The state legislature is poised to expand protections for New Yorkers at risk of being kicked out of their homes due to financial hardship caused by the coronavirus pandemic.
State Senate Majority Leader Andrea Stewart-Cousins and Assembly Speaker Carl Heastie said the legislature would meet in a rare December session Monday to take up the COVID-19 Emergency Eviction and Foreclosure Prevention Act.
Housing is a basic human right, and that is why I am calling the Assembly into session on Monday, December 28th to take up critical eviction protections for tenants and residential mortgage foreclosure preventions for homeowners./1— Carl E. Heastie (@CarlHeastie) December 27, 2020
The bill would pause eviction proceedings until May 1 for tenants who have filled out forms proving they have lost income, have not been able to find work, can't afford to move or have increased health, child care or other family care expenses due to the pandemic.
"By enacting this comprehensive residential eviction and foreclosure moratorium, we are delivering real protection for countless renters and homeowners who would otherwise be at risk of losing their homes, adding to the unprecedented hardship that so many are facing," bill sponsor State Sen. Brian Kavanagh said in a statement Sunday.
Landlords would also be given a reprieve from foreclosure or tax lien sales if they own properties with 10 or fewer units and can declare that financial hardship has prevented them from paying their mortgage or property taxes.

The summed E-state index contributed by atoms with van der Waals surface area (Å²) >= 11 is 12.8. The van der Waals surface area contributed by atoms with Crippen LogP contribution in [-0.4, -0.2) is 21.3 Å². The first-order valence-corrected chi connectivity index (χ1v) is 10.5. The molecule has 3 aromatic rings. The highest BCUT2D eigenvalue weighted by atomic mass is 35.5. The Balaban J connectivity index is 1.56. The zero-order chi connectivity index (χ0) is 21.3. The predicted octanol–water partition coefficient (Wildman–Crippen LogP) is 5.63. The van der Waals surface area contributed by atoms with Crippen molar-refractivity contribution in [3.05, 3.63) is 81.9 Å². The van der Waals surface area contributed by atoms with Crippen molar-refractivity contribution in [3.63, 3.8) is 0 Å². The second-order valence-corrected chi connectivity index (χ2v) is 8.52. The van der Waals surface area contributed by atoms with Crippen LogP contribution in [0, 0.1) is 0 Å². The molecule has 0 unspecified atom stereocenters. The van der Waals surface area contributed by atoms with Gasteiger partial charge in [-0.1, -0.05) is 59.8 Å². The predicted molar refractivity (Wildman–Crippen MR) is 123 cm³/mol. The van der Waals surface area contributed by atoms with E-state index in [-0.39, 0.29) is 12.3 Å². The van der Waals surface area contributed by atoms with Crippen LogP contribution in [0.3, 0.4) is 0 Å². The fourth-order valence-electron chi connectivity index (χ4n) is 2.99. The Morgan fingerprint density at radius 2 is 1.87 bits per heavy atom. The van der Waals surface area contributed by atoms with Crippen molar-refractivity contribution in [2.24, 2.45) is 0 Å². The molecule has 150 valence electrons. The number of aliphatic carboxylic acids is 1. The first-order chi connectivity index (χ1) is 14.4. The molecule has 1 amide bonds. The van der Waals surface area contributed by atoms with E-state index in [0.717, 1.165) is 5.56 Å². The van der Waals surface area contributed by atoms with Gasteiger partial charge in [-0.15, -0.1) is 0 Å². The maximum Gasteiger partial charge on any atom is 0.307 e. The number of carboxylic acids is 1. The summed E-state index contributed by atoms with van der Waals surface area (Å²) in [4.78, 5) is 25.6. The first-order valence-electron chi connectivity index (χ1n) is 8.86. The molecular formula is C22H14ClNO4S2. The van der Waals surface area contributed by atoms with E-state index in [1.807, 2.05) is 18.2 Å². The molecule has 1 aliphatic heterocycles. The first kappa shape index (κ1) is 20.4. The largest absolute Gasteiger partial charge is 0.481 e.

The push to strengthen protections comes as an executive order barring residential evictions expires later this week, setting off concerns that people will be forced from their homes.
Gov. Andrew Cuomo said Monday he would extend the executive order and sign the more comprehensive bill once it passes.
“We want to make sure that homeowners are protected, that it doesn’t affect their credit rating, there’s no mortgage foreclosure," Cuomo said. "The legislature convenes today and we have an agreement with them on a housing moratorium bill."
“We have an agreement and as soon as that bill is passed, I'll sign it.” the governor added.
Lawmakers say they hope they can get stronger protections from the federal government once President-elect Joe Biden takes office.
"Enacting these critical protections will give us the opportunity to work with our federal congressional delegation - & with the incoming Biden Administration - to continue to craft policy & direct critical federal funding to help tenants, homeowners especially small landlords," Heastie said in a tweet.
Activists believe the legislature was spurred to take immediate action after a video surfaced of a family being evicted in Rochester last week during a snowstorm.